Sunday, January 22, 2012

Wolff running out of time -- and options

Kudos to The Oakland Tribune for covering the elephant in the room -- the upcoming Coliseum lease deadline. The A's current lease is good until the end of 2013. What happens after that is fair game. This is where things get interesting, and Lew Wolff's statements about the A's having no future in Oakland could come back to haunt him. There is absolutely no way a new stadium anywhere can open before the lease expires and the A's will need a home in the meantime. With Wolff stonewalling Oakland's many efforts to get a ballpark built within city limits, it seems disingenuous to say the least for Wolff to go back and try and get a new Coliseum lease done, just so he can once again consider other cites. Also, considering how long that it has taken for Lew to get the (yet to break ground) Earthquakes stadium together, an A's team still owned by Wolff could be a lame duck team for years. No wonder A's president Michael Crowley (can someone fill us in on what he actually does?) said he got a "convoluted" response from the city and county when the A's made an offer for a new Coliseum lease this year.

Currently, the A's have a sweetheart deal in place, and have had one for over a decade. They pay little-to-nothing in rent and keep all of the stadium and parking revenues. Do you think that Oakland or the JPA will accept similar terms the next time around? Wrong. The article quotes sports economist Andrew Zimbalist, saying, "Oakland does not have a lot of bargaining power." We highly disagree. Where will Wolff go? There are no MLB facilities ready in other cities. AT&T Park or Candlestick? Lew burned those bridges long time ago. Sacramento? Vegas? Get serious. Any move out of the Coliseum to a minor league facility would be cost prohibitive. Not only would you have to move the day-of-game baseball operations, but also the front office and the support staff. Conceivably the A's can take over some empty Silicon Valley space for some things, but it would create a logistical nightmare if the team is outside of the Bay Area. And if the South Bay is allegedly going to explode with A's fans when the A's move down there, how do you market a team in Giants territory when you play more than 100 miles away. It makes no sense.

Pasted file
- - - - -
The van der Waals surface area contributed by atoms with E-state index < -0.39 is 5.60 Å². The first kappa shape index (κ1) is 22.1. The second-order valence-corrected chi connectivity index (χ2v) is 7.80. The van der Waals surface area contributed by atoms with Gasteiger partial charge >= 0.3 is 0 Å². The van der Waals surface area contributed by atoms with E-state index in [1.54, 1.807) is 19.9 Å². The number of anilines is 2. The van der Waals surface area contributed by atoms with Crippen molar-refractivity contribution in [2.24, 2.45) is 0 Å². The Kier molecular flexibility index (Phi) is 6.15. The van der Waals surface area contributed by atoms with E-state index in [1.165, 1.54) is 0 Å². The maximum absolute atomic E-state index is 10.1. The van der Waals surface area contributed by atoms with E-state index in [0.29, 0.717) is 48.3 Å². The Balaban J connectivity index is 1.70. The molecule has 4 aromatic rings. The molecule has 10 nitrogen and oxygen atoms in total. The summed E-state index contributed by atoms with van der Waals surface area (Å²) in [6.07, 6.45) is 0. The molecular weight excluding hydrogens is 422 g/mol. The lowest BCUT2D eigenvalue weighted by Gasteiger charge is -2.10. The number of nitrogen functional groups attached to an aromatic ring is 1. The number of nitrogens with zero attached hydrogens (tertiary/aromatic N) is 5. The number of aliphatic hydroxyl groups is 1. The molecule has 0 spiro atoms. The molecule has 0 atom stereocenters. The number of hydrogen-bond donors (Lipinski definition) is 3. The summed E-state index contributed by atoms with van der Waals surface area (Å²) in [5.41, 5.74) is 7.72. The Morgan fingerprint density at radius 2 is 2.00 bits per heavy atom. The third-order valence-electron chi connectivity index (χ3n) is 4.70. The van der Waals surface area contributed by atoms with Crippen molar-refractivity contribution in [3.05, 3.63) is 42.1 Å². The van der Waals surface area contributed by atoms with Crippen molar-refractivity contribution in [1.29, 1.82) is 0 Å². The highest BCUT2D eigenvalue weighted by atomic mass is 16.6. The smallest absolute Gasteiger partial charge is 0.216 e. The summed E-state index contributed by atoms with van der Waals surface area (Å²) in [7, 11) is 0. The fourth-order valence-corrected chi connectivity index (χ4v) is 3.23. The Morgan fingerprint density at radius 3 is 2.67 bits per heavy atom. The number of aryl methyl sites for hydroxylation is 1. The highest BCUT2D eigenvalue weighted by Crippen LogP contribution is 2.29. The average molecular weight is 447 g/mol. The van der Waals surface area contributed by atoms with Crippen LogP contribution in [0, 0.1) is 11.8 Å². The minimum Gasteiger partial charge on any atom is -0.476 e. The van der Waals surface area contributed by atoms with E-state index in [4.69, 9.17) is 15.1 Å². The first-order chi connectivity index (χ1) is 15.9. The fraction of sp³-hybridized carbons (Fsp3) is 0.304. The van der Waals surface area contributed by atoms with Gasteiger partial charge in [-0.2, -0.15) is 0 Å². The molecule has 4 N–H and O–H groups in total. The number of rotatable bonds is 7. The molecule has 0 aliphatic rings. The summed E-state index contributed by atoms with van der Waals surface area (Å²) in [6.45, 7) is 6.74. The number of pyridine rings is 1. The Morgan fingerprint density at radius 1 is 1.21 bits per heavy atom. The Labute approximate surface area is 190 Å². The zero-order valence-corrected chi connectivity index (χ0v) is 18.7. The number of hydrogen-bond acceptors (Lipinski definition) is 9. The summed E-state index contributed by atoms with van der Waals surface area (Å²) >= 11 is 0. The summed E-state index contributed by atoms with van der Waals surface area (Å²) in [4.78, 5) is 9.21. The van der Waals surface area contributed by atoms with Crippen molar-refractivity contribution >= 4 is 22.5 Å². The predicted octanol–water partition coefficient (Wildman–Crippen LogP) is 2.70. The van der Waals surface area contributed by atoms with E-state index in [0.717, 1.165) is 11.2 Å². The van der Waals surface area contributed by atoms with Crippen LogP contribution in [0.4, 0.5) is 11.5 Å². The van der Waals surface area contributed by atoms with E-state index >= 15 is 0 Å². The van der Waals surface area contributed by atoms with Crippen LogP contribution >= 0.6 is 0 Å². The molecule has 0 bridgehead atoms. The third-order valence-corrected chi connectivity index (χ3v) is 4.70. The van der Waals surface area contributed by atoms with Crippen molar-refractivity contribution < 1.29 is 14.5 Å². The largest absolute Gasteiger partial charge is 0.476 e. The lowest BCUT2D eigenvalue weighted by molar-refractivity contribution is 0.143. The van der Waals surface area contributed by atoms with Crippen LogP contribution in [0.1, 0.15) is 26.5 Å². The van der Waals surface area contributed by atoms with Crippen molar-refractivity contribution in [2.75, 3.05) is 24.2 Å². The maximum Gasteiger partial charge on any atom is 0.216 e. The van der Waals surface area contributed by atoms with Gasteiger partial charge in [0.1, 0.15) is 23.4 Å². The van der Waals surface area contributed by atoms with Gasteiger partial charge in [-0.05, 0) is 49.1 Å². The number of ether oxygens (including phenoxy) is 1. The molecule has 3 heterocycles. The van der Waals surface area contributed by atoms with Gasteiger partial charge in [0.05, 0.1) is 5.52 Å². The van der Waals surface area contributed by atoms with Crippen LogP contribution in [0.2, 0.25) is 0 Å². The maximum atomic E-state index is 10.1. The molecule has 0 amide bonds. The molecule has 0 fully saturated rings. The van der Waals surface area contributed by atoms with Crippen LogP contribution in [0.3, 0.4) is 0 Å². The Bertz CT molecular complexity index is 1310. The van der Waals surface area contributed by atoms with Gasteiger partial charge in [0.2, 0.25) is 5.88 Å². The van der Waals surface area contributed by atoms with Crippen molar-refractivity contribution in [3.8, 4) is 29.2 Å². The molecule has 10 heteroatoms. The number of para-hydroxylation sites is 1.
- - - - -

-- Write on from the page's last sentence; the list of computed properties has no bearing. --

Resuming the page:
Lew has no options. He must sign the lease. Or he should sell the A's. No way should Oakland give in to a sweetheart lease. No way should we take anymore dishonesty and backroom deals from Wolff and Fisher. All cards are out and on the table and we have the facts in our favor. Oakland and its fans deserve the best, and certainly better than what Wolff has offered over the years.

1 comment:

Larry Medina said...

Heh heh heh....

Yes, we, the faithful fans for decades KNEW this was coming and we have been licking our chops waiting to see how both parties would handle it.

Me? And I KNOW I may be in the minority here, would love to see the City push for two things.

One, to take over all revenue (or at least 50%) from the parking and spend it DIRECTLY on education.

Two, to offer up a minimum 5 (with a 5 year option) and preferably 10 year lease, with no early exit clauses. AND THIS TIME? With a heavy rent attached... enough to pay for whatever legal fees they may face related to an attempt to get out early or to assist with funding plans for the new stadium and the EIR.

I fully agree they have no place to go in the near term and as I've been saying for 2 years now, EVEN IF MLB agreed to the move, there are too many things left unresolved in SJ for them to set foot on another field before Opening Day in 2015 AT THE EARLIEST.

MLB is **NOT** going to allow the owners to refuse negotiations with the incumbent city if there are no options for the team to play elsewhere and if the City structures the new lease offer properly, INCLUDING arguments to MLB as to why it is NOT IN THEIR BEST INTERESTS to sign a deal for a shorter term, they have a good chance of forcing Wolff and Lewis' hand on this.

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